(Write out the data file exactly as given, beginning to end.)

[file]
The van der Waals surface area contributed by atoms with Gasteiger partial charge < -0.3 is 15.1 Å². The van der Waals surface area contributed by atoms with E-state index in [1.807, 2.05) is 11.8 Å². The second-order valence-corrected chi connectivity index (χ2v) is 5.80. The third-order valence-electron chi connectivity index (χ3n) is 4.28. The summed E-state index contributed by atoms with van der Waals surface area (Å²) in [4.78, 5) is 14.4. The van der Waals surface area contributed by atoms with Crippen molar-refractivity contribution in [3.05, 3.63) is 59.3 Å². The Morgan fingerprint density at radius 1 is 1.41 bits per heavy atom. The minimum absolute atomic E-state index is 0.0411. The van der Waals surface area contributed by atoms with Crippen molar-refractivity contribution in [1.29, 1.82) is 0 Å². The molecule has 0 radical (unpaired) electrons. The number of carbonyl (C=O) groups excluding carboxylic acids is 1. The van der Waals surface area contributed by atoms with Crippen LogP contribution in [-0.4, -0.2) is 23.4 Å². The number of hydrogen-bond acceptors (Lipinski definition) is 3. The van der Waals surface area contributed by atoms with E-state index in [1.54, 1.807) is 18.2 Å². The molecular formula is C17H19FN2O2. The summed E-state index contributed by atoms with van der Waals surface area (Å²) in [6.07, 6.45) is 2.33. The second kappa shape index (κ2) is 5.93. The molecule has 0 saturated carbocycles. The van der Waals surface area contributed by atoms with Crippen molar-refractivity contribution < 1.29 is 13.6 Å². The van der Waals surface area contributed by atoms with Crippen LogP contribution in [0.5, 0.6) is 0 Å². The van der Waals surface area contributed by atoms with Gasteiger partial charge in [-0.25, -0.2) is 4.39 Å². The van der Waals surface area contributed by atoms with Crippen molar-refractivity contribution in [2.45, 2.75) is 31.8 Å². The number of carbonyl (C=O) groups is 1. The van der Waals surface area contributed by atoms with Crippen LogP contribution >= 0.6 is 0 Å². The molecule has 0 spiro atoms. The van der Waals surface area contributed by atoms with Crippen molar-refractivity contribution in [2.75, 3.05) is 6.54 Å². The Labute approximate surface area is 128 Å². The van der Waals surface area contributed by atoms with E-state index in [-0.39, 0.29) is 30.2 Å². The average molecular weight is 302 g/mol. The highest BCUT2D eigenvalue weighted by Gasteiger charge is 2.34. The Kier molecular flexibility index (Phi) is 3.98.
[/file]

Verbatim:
The van der Waals surface area contributed by atoms with Gasteiger partial charge < -0.3 is 15.1 Å². The van der Waals surface area contributed by atoms with E-state index in [1.807, 2.05) is 11.8 Å². The second-order valence-corrected chi connectivity index (χ2v) is 5.80. The third-order valence-electron chi connectivity index (χ3n) is 4.28. The summed E-state index contributed by atoms with van der Waals surface area (Å²) in [4.78, 5) is 14.4. The van der Waals surface area contributed by atoms with Crippen molar-refractivity contribution in [3.05, 3.63) is 59.3 Å². The Morgan fingerprint density at radius 1 is 1.41 bits per heavy atom. The minimum absolute atomic E-state index is 0.0411. The van der Waals surface area contributed by atoms with Crippen molar-refractivity contribution in [1.29, 1.82) is 0 Å². The molecule has 0 radical (unpaired) electrons. The number of carbonyl (C=O) groups excluding carboxylic acids is 1. The van der Waals surface area contributed by atoms with Crippen LogP contribution in [-0.4, -0.2) is 23.4 Å². The number of hydrogen-bond acceptors (Lipinski definition) is 3. The van der Waals surface area contributed by atoms with E-state index in [1.54, 1.807) is 18.2 Å². The molecular formula is C17H19FN2O2. The summed E-state index contributed by atoms with van der Waals surface area (Å²) in [6.07, 6.45) is 2.33. The second kappa shape index (κ2) is 5.93. The molecule has 0 saturated carbocycles. The van der Waals surface area contributed by atoms with Crippen molar-refractivity contribution < 1.29 is 13.6 Å². The van der Waals surface area contributed by atoms with Crippen LogP contribution in [0.5, 0.6) is 0 Å². The van der Waals surface area contributed by atoms with Gasteiger partial charge in [-0.25, -0.2) is 4.39 Å². The van der Waals surface area contributed by atoms with Crippen molar-refractivity contribution in [2.45, 2.75) is 31.8 Å². The number of carbonyl (C=O) groups is 1. The van der Waals surface area contributed by atoms with Crippen LogP contribution >= 0.6 is 0 Å². The molecule has 0 spiro atoms. The van der Waals surface area contributed by atoms with Crippen molar-refractivity contribution in [2.75, 3.05) is 6.54 Å². The Labute approximate surface area is 128 Å². The van der Waals surface area contributed by atoms with E-state index in [-0.39, 0.29) is 30.2 Å². The average molecular weight is 302 g/mol. The highest BCUT2D eigenvalue weighted by Gasteiger charge is 2.34. The Kier molecular flexibility index (Phi) is 3.98.